Finally, they put their property setting code in a try catch block but not their field setting code. The try catch is smart because some properties and fields are declared as read only. If you try to set a read only property or field, you will generate an Exception. In the case of a property, I would expect a TargetInvocationException, which is probably why the author didn't have any luck catching a NotImplementedException... In the case of a read only field, you would probably need to handle a FieldAccessException, though I've never tried this so I can't be sure.

    And there's more .... I'm not sure about the decision to include BindingFlags.DeclaredOnly but just FYI, this means that the code will only copy properties that are declared on the specific type. It will not copy properties that were inherited from further up in an inheritance chain. For instance, let's say FixedJoint inherits from Joint like this:

    Code (csharp):
    1. class Joint : Component
    2. {
    3.   public int Springiness { get; set; }
    4. }
    5.  
    6. class FixedJoint : Joint
    7. {
    8.   public Vector3 FixedAtPoint { get; set; }
    9. }
    It's clear that FixedJoint should have two properties, Springiness and FixedAtPoint. However, if you apply this code to FixedJoint, it will only copy the FixedAtPoint property. The Springiness property will not be copied.

    Also, @BoredMormon touched on this, the reflection code is making a shallow copy of these properties and fields. For value types, like Springiness in my example, this is not an issue because there is no such thing as a shallow copy of value types (which is what int is). However, for reference types (classes mostly), you will end up with two Components referring to the same instance. In my example, this would be pretty wacky because both FixedJoints would be "FixedAt" the same "Point".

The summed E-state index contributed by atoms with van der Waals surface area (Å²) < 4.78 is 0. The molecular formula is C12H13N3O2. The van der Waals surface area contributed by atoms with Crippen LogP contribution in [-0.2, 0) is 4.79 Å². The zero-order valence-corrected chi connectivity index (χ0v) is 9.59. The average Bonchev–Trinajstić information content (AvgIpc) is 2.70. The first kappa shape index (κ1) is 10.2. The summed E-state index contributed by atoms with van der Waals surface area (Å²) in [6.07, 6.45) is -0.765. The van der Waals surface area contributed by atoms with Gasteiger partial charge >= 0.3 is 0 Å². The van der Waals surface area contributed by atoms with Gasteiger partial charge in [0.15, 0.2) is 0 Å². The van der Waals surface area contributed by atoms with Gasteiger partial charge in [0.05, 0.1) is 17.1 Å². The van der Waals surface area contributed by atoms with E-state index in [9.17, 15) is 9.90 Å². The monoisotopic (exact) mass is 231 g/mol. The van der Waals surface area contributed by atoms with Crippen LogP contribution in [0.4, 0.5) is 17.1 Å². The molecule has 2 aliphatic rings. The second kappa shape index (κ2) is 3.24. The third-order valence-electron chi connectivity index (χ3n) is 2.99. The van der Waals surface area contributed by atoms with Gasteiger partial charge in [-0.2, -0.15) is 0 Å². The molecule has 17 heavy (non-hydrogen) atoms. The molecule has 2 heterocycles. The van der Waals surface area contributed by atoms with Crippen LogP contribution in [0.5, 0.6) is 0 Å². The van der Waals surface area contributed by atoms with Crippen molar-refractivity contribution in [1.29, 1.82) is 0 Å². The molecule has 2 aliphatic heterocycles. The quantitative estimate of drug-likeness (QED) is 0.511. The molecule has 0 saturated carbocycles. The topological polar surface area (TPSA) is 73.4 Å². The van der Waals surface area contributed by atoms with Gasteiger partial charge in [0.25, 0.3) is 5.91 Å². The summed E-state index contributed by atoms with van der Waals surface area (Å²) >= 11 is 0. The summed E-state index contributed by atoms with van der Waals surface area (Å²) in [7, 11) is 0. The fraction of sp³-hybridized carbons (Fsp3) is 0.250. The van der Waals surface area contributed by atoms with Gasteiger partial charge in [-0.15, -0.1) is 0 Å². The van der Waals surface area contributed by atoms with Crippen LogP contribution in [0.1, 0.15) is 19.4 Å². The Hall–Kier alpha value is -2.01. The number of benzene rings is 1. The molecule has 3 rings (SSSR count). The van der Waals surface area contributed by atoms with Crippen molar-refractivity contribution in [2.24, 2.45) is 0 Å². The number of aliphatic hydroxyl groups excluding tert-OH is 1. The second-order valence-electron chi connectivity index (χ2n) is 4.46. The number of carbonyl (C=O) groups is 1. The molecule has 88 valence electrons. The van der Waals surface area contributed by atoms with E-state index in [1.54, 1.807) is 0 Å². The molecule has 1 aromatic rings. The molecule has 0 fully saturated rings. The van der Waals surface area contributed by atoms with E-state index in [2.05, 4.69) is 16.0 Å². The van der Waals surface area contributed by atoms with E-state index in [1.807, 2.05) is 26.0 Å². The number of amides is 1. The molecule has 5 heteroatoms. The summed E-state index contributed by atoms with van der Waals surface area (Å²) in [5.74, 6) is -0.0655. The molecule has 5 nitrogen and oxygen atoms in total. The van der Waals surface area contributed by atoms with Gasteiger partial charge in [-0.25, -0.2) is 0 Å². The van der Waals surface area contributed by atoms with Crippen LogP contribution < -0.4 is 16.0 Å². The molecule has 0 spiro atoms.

You'll have to excuse my very bad example here, I'm not familiar with Joints, Skeletons, Modeling, etc...
    Let's just say that we use the FixedAtPoint property to control a model's hand location in local coordinates and that by moving the FixedAtPoint property, we can make the model wave at us. If we used this code to copy the joints such that we can create a new model, the two models would have unique FixedJoints however both FixedJoints would refer to the same FixedAtPoint. That means if we made the original model wave by adjusting the FixedAtPoint property, we would inadvertently make the second model also wave. Weird.

    Remember I said earlier that reflection is kind of like teaching a computer to do what programmers do in their heads. This is hard for exactly the reasons I pointed out. A programmer with some experience might be able to anticipate these problems but it is a lot of work to teach the computer how to anticipate these problems. So instead of using reflection to get all the properties and fields on a class and blindly copying them over lets try providing a map, which will be used by our code to map one components properties to another component.

    Code (csharp):
    1. public static T AddClonedComponent<T>(this GameObject gameObject, T componentToClone, ICloningMap<T> cloningInstructions) where T : Component
    2. {
    3.     var newComponent = gameObject.AddComponent<T>();
    4.     cloningInstructions.MapProperties(componentToClone, newComponent);
    5.     cloningInstructions.MapFields(componentToClone, newComponent);
    6.     return newComponent;
    7. }
    8.  
    9. interface CloningMap<T>
    10. {
    11.   void MapProperties(T from, T to);
    12.   void MapFields(T from, T to);
    13. }